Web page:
Several European countries or regions have established BVD control or eradication programmes including the Shetland Islands in the UK. BVD eradication leads to improved herd health and the ability to sell disease free stock, which may be important to some pedigree herds. Establishment and maintenance of a disease-free herd is dependent on a high standard of biosecurity, which must be assessed in each herd’s circumstances.

Treating Bovine Viral Diarrhoea

There is no treatment for subclinical BVD or acute mucosal disease. Support therapy in the form of fluids and anti-inflammatory agents can be used for acutely infected animals. PI’s whether diseased or apparently healthy should be removed from the herd as soon as possible.

Bovine Viral Diarrhoea and Welfare

There are no specific welfare considerations with regard to BVD, although control of disease should be considered as it impacts significantly on the health of the herd. Animals suffering from acute mucosal disease should be humanely destroyed.

Good Practice Based on Current Knowledge

There is considerable debate as to whether the UK should attempt to eradicate BVD on a nationwide basis (Brownlie, 2005).

BVD eradication and accreditation

To eradicate BVD the following summarises the steps necessary:

  • Establish a genuine closed herd policy (no animals should enter the herd without being tested for BVD, unless they come from a BVD-free accredited herd).
  • Carry out an initial assessment of the herd status (this is done by blood sampling a number of youngstock while bulk tank milk samples can be used in dairy herds to gain initial information)
  • The exact eradication programme varies according to the farm situation, but an example is given below.

Decision tree for detecting BVD in a milking herd

Detecting BVD in a milking herd

Decision tree for detecting BVD in a non-milking herd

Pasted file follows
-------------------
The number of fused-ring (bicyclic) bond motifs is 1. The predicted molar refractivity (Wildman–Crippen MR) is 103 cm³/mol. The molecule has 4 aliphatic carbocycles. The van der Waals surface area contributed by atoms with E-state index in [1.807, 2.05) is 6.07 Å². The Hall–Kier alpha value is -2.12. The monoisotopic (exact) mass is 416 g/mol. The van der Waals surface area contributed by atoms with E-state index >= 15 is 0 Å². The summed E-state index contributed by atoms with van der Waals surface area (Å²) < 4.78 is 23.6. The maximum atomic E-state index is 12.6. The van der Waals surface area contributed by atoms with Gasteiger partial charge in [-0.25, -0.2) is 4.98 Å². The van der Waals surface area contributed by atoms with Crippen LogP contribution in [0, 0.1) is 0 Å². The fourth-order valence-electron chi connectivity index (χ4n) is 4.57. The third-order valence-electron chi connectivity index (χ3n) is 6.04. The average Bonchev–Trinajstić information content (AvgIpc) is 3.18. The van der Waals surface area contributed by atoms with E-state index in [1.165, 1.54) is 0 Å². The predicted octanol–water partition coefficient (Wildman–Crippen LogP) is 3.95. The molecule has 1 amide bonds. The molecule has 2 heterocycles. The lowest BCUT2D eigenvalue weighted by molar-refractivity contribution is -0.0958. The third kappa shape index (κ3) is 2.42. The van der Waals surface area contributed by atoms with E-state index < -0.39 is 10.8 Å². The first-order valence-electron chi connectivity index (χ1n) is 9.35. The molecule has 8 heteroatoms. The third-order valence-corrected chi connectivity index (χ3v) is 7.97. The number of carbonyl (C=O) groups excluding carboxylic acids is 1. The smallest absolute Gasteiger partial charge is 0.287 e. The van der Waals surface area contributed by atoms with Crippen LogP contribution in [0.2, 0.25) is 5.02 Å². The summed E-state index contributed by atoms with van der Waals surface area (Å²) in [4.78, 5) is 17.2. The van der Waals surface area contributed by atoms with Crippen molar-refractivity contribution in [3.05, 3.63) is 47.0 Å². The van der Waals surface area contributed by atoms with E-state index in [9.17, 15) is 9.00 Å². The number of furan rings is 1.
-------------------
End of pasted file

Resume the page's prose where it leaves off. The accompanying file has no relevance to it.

Detecting BVD in a non-milking herd

To remain free of BVD, it is important to consider the following:

An unexposed herd is extremely susceptible to introduction of infection. Therefore, herd health security needs to be totally reliable:

  • Closed herd policy
  • Double fencing
  • Screening of bought-in animals including show animals and common grazing
  • Where breaches of biosecurity cannot be ruled out, the herd should be vaccinated as an ‘insurance policy’

Control of endemic BVD

  • If accreditation is not the aim, the herd’s disease status should be monitored regularly as part of the Herd Health Plan. This is easily undertaken by quarterly bulk tank milk sampling in dairy herds and an annual youngstock screen in beef suckler herds and dairy youngstock. The same controls on bought-in animals should also apply (i.e. test and quarantine)
  • If a herd is suffering from increased levels of calf disease or other infectious diseases, this may be due to the immunosuppressive effect of BVD infection and the status should be established
  • Vaccination should be considered. The long-term success of BVD control depends on identification and removal of PI animals, which should be considered in parallel with vaccination
  • Vaccination should ideally include all breeding animals including heifers and bulls prior to breeding. Annual vaccination is necessary to maintain immunity
  • Cull PI animals (these animals spread the infection in the herd and are at risk of suffering a major disease crisis at some point of their life). The culling should be carried out as soon as the results are known. After this, vaccinate the breeding animals, with annual revaccination
  • It is now possible to vaccinate young calves against BVD infection as part of a combined vaccine against respiratory pathogens (including IBR, RSV and PI3). This vaccine is not suitable to provide long term immunity and foetal protection in breeding animals and must therefore be followed up with later vaccinations

Bovine Viral Diarrhoea References
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  • Livestock should be land-based and integrated with farm cropping enterprises
  • Animals should be provided with conditions that enable them to exhibit natural behaviours
  • Dependency on veterinary medicines should be reduced without jeopardising the well-being of animals


outdoor access

Animals having outdoor access, shade, shelter, lighting and sufficient space for them to undertake free movement and to exhibit natural behaviors.


Using breeds and strains well-suited and adapted to the prevailing conditions.

Health Plan

Implementing herd and flock planning based on sound ecological practices and epidemiological knowledge.


Undertaking good practice with regard to biosecurity.

closed herds

Maintaining animals in closed herds and flocks and at stocking rates that enables free-movement, reduces risks of disease spread and minimises environmental damage.

forage and grazing

Forage and grazing being the main source of nutrients for ruminants, and continuously available to non-ruminants.

production practices

Avoiding the use of mutilations as standard production practices.


Improved understanding and responsible usage of veterinary medicines.